RH Amar – French’s & Frank’s

Catering for Coeliac disease

According to Allergy UK, up to 20 per cent of the population now believe they have a food allergy or intolerance. With eating out, especially at this time of the year, high on the agenda, do your menus offer enough alternative choices or could failing to cater for special diets be costing you dear?

It may be hard to swallow in these tough economic times but right now, you could be missing out on your share of an annual £100 million.

This is the estimated figure at which charity Coeliac UK, a support organisation for people with coeliac disease, value the untapped restaurant spend of its members.

Coeliac disease is not actually a food allergy or intolerance but rather an autoimmune disease that flares up when those with the condition eat anything containing gluten. Gluten is a protein found in three types of cereals – wheat, barley and rye. For the estimated one in 100 Brits Coeliac UK says are affected by coeliac disease, pasta, pizza, beer, cake, bread, sauces, sausages and a host of other foodstuffs are off the menu because there is no cure for the condition. Its symptoms of diarrhoea, abdominal pain, weight loss, bloating and constant fatigue, as well as its more severe possible complications, are treatable only by switching to a gluten-free diet and that, according to the charity, makes eating out such a big problem most of its members don’t even bother to try anymore.

Add to people with coeliac disease those with allergies or intolerances to peanuts and nuts, wheat, milk (lactose), eggs, shellfish, fish, soya, celery, mustard and sesame seeds as the other most common allergens and it really does give rise to some serious food for thought. Catering for people you don’t know is a huge responsibility but making your food more palatable to more people may also be a massive business opportunity.

Food Allergy– or Food Intolerance?

How to Tell the Difference

Allergy

  • Symptoms come on suddenly within seconds/minutes of eating the food.
  • In extreme cases, can be life threatening
  • Even a tiny trace of the food can cause a reaction.
  • Easily diagnosable with tests

Some common symptoms include:

  • an itchy sensation inside the mouth, throat or ears
  • raised itchy red skin rash
  • swelling of the face, around the eyes, lips, tongue and the roof of the mouth

Intolerance

  • Symptoms tend to come on more slowly and are longer lasting. They mainly involve the digestive system.
  • Never life threatening.
  • A reasonable portion of the food is needed to cause a reaction although some people can be sensitive to smaller portions.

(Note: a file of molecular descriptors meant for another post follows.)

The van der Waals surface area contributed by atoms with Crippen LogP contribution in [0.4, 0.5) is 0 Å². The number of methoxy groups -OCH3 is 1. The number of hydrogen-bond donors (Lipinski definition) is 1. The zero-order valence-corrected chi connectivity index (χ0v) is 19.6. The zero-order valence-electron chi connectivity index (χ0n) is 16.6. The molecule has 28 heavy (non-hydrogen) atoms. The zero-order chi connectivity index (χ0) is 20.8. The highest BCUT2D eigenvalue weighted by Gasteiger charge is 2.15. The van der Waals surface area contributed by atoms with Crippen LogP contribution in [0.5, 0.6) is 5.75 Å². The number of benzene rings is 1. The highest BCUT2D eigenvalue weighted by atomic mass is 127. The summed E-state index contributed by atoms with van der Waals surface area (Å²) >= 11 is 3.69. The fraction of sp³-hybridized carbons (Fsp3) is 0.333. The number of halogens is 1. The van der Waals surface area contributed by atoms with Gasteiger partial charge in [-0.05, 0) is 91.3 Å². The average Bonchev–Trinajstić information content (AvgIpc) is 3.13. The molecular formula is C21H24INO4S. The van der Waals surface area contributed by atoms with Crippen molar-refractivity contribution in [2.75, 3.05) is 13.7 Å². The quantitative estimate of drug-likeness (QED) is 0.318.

• Those with the intolerance may crave the food to which they are intolerant.
  • Difficult to diagnose.

Catering for those on Gluten-free and other Special Diets

  • Fairway family member Hensons Foodservice sells only gluten-free burgers, having earlier this year removed the rusk (a wheat product) from its burger recipe. Check with your meat supplier that the burgers and sausages you buy are gluten-free.
  • Coeliac UK offers online catering courses leading to an accreditation, which enables you to display its gluten-free logo and be listed as one of its recommended restaurants. For further details, log on to www.coeliac.org.uk.
  • Last month, both Domino and Pizza Hut launched gluten-free pizzas. Look at adapting your most popular dishes by switching to maize flour, potato flour, rice flour and other alternatives, which are increasingly more widely available.
  • Use your menu to highlight your allergy awareness profile by marking dishes that contain ingredients such as mustard and other possible allergens that may not be immediately apparent to the general public.
  • Use your menu to highlight your offering of dishes that come under special dietary requirements. It’s not really any different to highlighting your vegetarian options.

Karen’s Currying Favour

Childminder Karen Northrop was diagnosed as suffering from coeliac disease in October last year. Says Karen, who lives in Huddersfield: “I’d experienced bloating and tummy problems for about 12 years. I then started to lose weight.

“I was frightened I had cancer so when coeliac disease was diagnosed, it was quite a relief. A number of my relations have the condition, including my daughter Rachael.”

Continues Karen: “Rachael was born a healthy, 8lb plus baby. When I started to wean her, she began losing weight. At 18 months, she weighed only 17lbs. My husband and I were terrified that she had something really majorly wrong with her. I broke down at the doctor’s and we were referred to a paediatrician, who recognised coeliac disease.

“When she was little, Rachael had to take her own food to parties, which I know used to upset her. Eating at home was fine because you quickly learn to adapt but we never ate out until more recently. Rachael is almost 19 now and like her father and I, enjoys a good curry. A lot of Indian food is gluten-free. There’s also a restaurant called The Lemon Tree in Honley which is very helpful.” Adds Karen: “Over the years, supermarkets have started to sell more gluten-free products. It would be good for more restaurants to follow their lead.”

For further information and recipes to help you cater for those with food allergies and intolerances, visit: The Anaphylaxis Campaign, www.anaphylaxis.org.uk, Allergy UK, www.allergyuk.org, Food Standards Agency, www.eatwell.gov.uk and Coeliac UK, www.coeliac.org.uk.

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